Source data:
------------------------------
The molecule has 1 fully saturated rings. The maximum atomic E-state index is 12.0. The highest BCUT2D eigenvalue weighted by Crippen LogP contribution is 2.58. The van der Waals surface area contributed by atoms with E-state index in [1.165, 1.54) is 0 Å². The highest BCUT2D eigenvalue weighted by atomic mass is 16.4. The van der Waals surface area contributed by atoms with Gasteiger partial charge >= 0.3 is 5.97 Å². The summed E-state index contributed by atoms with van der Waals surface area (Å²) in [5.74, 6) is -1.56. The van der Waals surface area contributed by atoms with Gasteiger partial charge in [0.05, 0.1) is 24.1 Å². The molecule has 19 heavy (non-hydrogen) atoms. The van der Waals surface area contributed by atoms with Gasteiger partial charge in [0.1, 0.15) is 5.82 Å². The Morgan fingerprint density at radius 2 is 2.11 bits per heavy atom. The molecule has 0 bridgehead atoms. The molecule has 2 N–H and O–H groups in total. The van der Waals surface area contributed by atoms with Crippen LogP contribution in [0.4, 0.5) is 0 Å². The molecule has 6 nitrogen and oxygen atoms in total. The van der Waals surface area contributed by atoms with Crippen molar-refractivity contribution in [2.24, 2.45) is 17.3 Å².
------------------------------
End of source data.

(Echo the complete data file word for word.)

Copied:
The molecule has 1 fully saturated rings. The maximum atomic E-state index is 12.0. The highest BCUT2D eigenvalue weighted by Crippen LogP contribution is 2.58. The van der Waals surface area contributed by atoms with E-state index in [1.165, 1.54) is 0 Å². The highest BCUT2D eigenvalue weighted by atomic mass is 16.4. The van der Waals surface area contributed by atoms with Gasteiger partial charge >= 0.3 is 5.97 Å². The summed E-state index contributed by atoms with van der Waals surface area (Å²) in [5.74, 6) is -1.56. The van der Waals surface area contributed by atoms with Gasteiger partial charge in [0.05, 0.1) is 24.1 Å². The molecule has 19 heavy (non-hydrogen) atoms. The van der Waals surface area contributed by atoms with Gasteiger partial charge in [0.1, 0.15) is 5.82 Å². The Morgan fingerprint density at radius 2 is 2.11 bits per heavy atom. The molecule has 0 bridgehead atoms. The molecule has 2 N–H and O–H groups in total. The van der Waals surface area contributed by atoms with Crippen LogP contribution in [0.4, 0.5) is 0 Å². The molecule has 6 nitrogen and oxygen atoms in total. The van der Waals surface area contributed by atoms with Crippen molar-refractivity contribution in [2.24, 2.45) is 17.3 Å².